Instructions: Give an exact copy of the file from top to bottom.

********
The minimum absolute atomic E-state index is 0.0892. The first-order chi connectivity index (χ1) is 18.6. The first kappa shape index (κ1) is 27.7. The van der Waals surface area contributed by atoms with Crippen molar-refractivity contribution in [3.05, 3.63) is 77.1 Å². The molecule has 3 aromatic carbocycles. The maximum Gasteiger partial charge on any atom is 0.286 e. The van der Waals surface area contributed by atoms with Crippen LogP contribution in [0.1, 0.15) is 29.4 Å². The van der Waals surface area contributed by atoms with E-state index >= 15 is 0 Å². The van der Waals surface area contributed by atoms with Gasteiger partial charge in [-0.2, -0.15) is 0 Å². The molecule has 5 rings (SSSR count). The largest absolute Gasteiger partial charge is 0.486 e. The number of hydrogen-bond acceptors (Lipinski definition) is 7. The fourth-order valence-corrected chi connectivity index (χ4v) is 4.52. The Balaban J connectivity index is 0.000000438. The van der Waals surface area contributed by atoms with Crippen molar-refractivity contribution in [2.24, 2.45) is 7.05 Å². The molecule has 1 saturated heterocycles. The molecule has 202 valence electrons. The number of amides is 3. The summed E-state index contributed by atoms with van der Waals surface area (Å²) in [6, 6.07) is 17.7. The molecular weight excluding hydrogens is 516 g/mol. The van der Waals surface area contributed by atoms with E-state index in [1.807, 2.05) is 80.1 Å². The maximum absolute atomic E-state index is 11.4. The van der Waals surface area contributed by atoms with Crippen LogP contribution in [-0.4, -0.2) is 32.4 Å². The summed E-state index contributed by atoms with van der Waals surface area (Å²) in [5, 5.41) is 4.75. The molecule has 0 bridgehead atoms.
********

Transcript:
The minimum absolute atomic E-state index is 0.0892. The first-order chi connectivity index (χ1) is 18.6. The first kappa shape index (κ1) is 27.7. The van der Waals surface area contributed by atoms with Crippen molar-refractivity contribution in [3.05, 3.63) is 77.1 Å². The molecule has 3 aromatic carbocycles. The maximum Gasteiger partial charge on any atom is 0.286 e. The van der Waals surface area contributed by atoms with Crippen LogP contribution in [0.1, 0.15) is 29.4 Å². The van der Waals surface area contributed by atoms with E-state index >= 15 is 0 Å². The van der Waals surface area contributed by atoms with Gasteiger partial charge in [-0.2, -0.15) is 0 Å². The molecule has 5 rings (SSSR count). The largest absolute Gasteiger partial charge is 0.486 e. The number of hydrogen-bond acceptors (Lipinski definition) is 7. The fourth-order valence-corrected chi connectivity index (χ4v) is 4.52. The Balaban J connectivity index is 0.000000438. The van der Waals surface area contributed by atoms with Crippen molar-refractivity contribution in [2.24, 2.45) is 7.05 Å². The molecule has 1 saturated heterocycles. The molecule has 202 valence electrons. The number of amides is 3. The summed E-state index contributed by atoms with van der Waals surface area (Å²) in [6, 6.07) is 17.7. The molecular weight excluding hydrogens is 516 g/mol. The van der Waals surface area contributed by atoms with E-state index in [1.807, 2.05) is 80.1 Å². The maximum absolute atomic E-state index is 11.4. The van der Waals surface area contributed by atoms with Crippen LogP contribution in [-0.4, -0.2) is 32.4 Å². The summed E-state index contributed by atoms with van der Waals surface area (Å²) in [5, 5.41) is 4.75. The molecule has 0 bridgehead atoms.